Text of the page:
Ai Wei Wei: “Making Sense” at The Design Museum, London

“Those who are alive, live on fully –
don’t hope earth keeps a trace behind”
– Ai Qing, 1980

Last night I caught the first half of “The French Dispatch”, one of Wes Anderson’s typically stylised, revealing guides to how wealthy east coast Americans perceive the rest of the world.

We meet some amusing dealers, who attempt to hype up a murderous artist, played by Benicio Del Toro. They justify his status as a modern great by explaining that he can draw naturalistically – he simply chooses not to.

Wes Anderson’s France never existed. Ai Wei Wei’s China did, but has been largely destroyed in the rush to modernity.

In Making Sense, the [modern] artist, architect, activist, and perhaps best-known Western-based critic of modern China has, in conjunction with the Design Museum, put together a commentary on urban development, late capitalism, and infinite consumerism.

Parts of it remind me, oddly, of Pixar’s winningly bleak kids movie “Wall-E”.

Imagine Wall-E crawling across this.

There, a tiny, lonely robot wanders the surface of a ravaged earth, trying to bring order to the piles of detritus left by the humans who trashed the planet.

Ai attempts order here also, whether via the Lego converted into an impressionist painting, or the prehistoric artefacts, bought from Beijing flea markets in the 1990s, lined up on the floor – neatly, but overwhelming in their sheer number.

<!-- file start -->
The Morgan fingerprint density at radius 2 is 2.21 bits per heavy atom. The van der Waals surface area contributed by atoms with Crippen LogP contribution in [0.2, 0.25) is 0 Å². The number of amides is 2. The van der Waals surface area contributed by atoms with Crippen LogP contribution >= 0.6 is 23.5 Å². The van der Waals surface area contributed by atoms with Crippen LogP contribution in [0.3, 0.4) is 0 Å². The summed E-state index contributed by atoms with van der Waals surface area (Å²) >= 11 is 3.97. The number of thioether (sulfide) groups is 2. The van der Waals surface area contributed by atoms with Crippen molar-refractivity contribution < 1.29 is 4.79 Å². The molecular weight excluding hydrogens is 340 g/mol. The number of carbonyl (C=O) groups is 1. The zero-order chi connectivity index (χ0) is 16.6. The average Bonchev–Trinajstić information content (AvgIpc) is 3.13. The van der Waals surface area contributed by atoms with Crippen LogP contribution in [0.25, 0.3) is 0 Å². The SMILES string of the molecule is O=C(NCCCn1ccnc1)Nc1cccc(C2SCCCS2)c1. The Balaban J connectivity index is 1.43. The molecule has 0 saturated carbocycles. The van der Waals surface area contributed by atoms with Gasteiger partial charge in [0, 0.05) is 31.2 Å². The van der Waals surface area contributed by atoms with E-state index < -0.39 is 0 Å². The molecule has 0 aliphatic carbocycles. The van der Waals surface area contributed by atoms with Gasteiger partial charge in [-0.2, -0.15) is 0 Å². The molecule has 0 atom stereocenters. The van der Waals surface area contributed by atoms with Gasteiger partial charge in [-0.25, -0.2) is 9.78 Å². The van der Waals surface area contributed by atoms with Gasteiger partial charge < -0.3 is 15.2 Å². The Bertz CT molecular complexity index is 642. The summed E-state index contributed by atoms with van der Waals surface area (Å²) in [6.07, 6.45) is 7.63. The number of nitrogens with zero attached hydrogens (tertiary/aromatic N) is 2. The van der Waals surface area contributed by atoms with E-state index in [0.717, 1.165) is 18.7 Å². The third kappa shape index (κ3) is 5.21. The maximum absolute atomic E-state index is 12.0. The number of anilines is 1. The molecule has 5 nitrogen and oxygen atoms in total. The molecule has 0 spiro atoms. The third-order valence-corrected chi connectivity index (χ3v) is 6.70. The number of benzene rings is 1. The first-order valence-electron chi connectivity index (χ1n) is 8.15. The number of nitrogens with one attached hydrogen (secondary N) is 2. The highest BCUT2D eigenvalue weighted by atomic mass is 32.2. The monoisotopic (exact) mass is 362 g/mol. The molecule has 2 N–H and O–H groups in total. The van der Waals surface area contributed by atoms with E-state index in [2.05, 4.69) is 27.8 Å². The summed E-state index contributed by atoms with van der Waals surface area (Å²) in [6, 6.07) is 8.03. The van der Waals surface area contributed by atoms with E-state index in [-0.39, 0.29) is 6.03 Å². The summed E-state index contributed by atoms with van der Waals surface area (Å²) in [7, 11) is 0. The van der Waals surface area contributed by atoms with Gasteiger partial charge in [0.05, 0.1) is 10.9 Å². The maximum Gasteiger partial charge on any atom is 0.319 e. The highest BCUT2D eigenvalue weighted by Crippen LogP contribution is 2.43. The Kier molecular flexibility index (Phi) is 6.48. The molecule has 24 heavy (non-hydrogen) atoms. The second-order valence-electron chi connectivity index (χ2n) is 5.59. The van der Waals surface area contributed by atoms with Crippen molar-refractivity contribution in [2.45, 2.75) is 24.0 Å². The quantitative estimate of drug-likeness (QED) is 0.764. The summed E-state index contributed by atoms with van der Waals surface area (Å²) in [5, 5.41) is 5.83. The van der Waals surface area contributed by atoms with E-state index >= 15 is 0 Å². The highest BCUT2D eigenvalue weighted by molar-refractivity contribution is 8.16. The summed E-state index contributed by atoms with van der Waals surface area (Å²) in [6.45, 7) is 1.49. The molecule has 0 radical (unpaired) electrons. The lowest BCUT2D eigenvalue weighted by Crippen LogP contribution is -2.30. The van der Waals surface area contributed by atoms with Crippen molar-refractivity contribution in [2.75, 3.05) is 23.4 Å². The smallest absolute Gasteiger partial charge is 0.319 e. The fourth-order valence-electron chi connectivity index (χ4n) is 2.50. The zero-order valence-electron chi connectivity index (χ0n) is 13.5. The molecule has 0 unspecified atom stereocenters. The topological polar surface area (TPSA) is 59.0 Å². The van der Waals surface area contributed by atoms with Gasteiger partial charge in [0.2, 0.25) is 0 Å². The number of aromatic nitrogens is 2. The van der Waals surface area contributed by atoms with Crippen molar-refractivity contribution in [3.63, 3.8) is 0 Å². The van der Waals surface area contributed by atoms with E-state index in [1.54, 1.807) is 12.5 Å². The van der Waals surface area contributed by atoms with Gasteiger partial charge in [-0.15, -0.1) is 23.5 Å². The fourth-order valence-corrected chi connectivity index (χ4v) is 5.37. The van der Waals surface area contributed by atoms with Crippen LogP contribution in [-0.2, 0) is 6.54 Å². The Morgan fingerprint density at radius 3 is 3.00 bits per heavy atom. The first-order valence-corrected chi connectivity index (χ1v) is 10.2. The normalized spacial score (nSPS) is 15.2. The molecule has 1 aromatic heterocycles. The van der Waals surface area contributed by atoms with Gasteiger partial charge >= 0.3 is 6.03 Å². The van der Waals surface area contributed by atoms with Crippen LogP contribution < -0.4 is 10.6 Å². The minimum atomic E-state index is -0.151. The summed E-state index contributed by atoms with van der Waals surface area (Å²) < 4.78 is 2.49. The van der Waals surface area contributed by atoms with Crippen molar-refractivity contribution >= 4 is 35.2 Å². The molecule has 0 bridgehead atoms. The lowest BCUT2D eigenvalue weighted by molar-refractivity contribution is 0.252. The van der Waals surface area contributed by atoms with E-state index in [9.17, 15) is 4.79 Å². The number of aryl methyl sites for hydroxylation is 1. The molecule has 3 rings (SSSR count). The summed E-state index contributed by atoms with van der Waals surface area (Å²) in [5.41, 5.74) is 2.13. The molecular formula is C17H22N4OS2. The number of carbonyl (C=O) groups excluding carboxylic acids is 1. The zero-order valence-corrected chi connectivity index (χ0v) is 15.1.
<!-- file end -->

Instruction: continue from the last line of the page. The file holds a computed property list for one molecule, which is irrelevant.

So much of his art is about enjoying things in new contexts. A stone-age tool is thrilling on its own, a seemingly priceless discovery; it is less so when it is lined up with hundreds of its fellows, almost like in a pre-historic production line.

Untitled (Porcelain Balls) is perhaps my favourite work here. Ai had no idea what they were at first, but it turns out they are cannonballs made a thousand years ago, during the Song dynasty.

These are hand-crafted, and made of a high-quality porcelain. There are thousands of them, an they look beautiful, but they were intended to be deadly.

These floor displays dominate the room, but the photography and video instillations are also interesting. There are dragons made from identical and cheaply-made backpacks, videos of the rapid destruction of housing across China.

There are also photographs Ai took of the surroundings of his “Birds Nest” stadium, built for the 2008 Olympics, and a vector of displacement, national propaganda and gentrification on a par with London’s efforts four years’ later. Ai has since distanced himself from the work.

I’m glad, though, that he acknowledges it. Just as I’m glad that he’s kept all this stuff. A lot here, in other hands, would simply be junk.

Instead, staring at thousands of broken spouts, discarded hundreds of years ago by frustrated teapot artisans, the fragile right to speak out is subtly referenced. And as such, this is an exhibition that will linger.

Leave a Reply

Fill in your details below or click an icon to log in: Logo

You are commenting using your account. Log Out /  Change )

Facebook photo

You are commenting using your Facebook account. Log Out /  Change )

Connecting to %s